Bryan County Schools Lunch Menu


Bryan County Schools provide education for more than 10,000 students, and its teachers have had 454 projects funded on DonorsChoose. Many of its schools experience similar academic progress across their state counterparts.

Excellent attendance is integral to student success. Help your child build healthy attendance habits by following these suggestions.


Breakfast can provide your children with the essential energy they need for learning each day, and many schools serve breakfast daily at only $1.60! Furthermore, those approved for free or reduced meal eligibility get free or reduced meals and, therefore, get to enjoy them as part of their educational experience.

Lunch is equally as essential, like fuel for our bodies; our brains require nourishment in the form of food to function optimally. School lunches provide students with an option of selecting three out of the five food components available – with at least one part, including fruits or vegetables, for optimal nourishment.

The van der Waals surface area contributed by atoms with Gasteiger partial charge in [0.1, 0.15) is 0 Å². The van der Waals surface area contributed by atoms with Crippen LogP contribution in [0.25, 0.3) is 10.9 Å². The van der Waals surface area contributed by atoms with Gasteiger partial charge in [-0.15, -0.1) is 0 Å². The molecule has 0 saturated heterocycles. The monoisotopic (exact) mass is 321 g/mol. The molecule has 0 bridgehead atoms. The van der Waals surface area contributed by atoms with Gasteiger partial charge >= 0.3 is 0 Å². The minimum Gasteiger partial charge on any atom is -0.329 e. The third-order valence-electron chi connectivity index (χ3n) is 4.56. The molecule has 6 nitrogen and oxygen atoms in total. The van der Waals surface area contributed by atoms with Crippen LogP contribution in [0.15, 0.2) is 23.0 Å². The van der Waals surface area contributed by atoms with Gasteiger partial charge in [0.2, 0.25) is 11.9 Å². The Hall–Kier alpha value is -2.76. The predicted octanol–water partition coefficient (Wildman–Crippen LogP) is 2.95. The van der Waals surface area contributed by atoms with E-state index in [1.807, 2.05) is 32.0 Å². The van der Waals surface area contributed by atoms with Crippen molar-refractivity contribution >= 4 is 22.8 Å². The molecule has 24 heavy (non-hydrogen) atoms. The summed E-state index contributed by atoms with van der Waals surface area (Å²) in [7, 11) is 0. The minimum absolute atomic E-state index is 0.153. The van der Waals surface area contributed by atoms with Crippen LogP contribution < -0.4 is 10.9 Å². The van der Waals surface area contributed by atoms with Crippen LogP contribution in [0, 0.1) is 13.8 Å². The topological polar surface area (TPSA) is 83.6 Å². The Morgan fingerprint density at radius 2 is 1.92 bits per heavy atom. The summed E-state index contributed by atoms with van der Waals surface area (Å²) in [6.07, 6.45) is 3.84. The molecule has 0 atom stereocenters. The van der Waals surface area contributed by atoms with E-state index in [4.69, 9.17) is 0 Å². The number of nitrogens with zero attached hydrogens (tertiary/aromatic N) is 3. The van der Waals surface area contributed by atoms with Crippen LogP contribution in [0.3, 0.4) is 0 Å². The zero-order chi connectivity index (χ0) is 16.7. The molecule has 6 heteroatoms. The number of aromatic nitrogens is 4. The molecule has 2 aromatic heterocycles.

Bryan County Schools serves 9,600 students across 12 schools, and its teachers have had 454 projects funded on DonorsChoose. Schools that predominantly serve low-income students often receive lower state and local funding compared to those serving more affluent ones.

Achille Elementary and High School, situated in rural southeast Oklahoma, serves students from Pre-K to 12. Using various instructional methods and providing ample opportunity for exploration, such as art, music, dance drama, and physical education technology, the staff strives to provide the optimal learning experience for every one of its pupils.